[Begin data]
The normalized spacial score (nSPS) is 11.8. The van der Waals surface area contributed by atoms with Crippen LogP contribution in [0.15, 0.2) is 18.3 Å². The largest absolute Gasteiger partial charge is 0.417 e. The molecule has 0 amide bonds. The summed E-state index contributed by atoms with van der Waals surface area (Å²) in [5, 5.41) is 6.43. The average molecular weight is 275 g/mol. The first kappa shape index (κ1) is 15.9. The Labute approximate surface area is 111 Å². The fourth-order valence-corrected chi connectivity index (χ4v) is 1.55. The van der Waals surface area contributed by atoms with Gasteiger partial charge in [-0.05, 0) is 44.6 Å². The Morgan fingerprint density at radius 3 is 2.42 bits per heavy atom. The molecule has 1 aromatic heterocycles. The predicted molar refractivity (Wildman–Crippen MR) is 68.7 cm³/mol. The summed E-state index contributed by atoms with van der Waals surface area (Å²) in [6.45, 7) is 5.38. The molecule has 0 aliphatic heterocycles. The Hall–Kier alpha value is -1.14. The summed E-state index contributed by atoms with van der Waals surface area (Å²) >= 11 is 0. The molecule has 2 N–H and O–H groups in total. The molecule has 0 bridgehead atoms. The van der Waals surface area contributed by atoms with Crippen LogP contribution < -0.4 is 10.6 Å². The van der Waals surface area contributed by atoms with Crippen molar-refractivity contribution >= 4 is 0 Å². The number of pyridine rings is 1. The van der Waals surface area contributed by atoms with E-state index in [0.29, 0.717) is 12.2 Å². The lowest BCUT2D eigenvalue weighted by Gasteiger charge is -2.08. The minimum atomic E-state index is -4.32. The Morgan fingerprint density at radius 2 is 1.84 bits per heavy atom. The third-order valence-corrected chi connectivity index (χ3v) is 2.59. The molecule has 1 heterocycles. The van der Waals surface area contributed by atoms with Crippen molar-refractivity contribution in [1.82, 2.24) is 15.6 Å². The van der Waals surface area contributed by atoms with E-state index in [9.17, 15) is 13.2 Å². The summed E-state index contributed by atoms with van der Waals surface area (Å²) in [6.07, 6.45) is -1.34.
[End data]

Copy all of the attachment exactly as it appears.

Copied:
The normalized spacial score (nSPS) is 11.8. The van der Waals surface area contributed by atoms with Crippen LogP contribution in [0.15, 0.2) is 18.3 Å². The largest absolute Gasteiger partial charge is 0.417 e. The molecule has 0 amide bonds. The summed E-state index contributed by atoms with van der Waals surface area (Å²) in [5, 5.41) is 6.43. The average molecular weight is 275 g/mol. The first kappa shape index (κ1) is 15.9. The Labute approximate surface area is 111 Å². The fourth-order valence-corrected chi connectivity index (χ4v) is 1.55. The van der Waals surface area contributed by atoms with Gasteiger partial charge in [-0.05, 0) is 44.6 Å². The Morgan fingerprint density at radius 3 is 2.42 bits per heavy atom. The molecule has 1 aromatic heterocycles. The predicted molar refractivity (Wildman–Crippen MR) is 68.7 cm³/mol. The summed E-state index contributed by atoms with van der Waals surface area (Å²) in [6.45, 7) is 5.38. The molecule has 0 aliphatic heterocycles. The Hall–Kier alpha value is -1.14. The summed E-state index contributed by atoms with van der Waals surface area (Å²) >= 11 is 0. The molecule has 2 N–H and O–H groups in total. The molecule has 0 bridgehead atoms. The van der Waals surface area contributed by atoms with Crippen LogP contribution < -0.4 is 10.6 Å². The van der Waals surface area contributed by atoms with Crippen molar-refractivity contribution >= 4 is 0 Å². The number of pyridine rings is 1. The van der Waals surface area contributed by atoms with E-state index in [0.29, 0.717) is 12.2 Å². The lowest BCUT2D eigenvalue weighted by Gasteiger charge is -2.08. The minimum atomic E-state index is -4.32. The Morgan fingerprint density at radius 2 is 1.84 bits per heavy atom. The third-order valence-corrected chi connectivity index (χ3v) is 2.59. The molecule has 1 heterocycles. The van der Waals surface area contributed by atoms with Crippen molar-refractivity contribution in [1.82, 2.24) is 15.6 Å². The van der Waals surface area contributed by atoms with E-state index in [9.17, 15) is 13.2 Å². The summed E-state index contributed by atoms with van der Waals surface area (Å²) in [6.07, 6.45) is -1.34.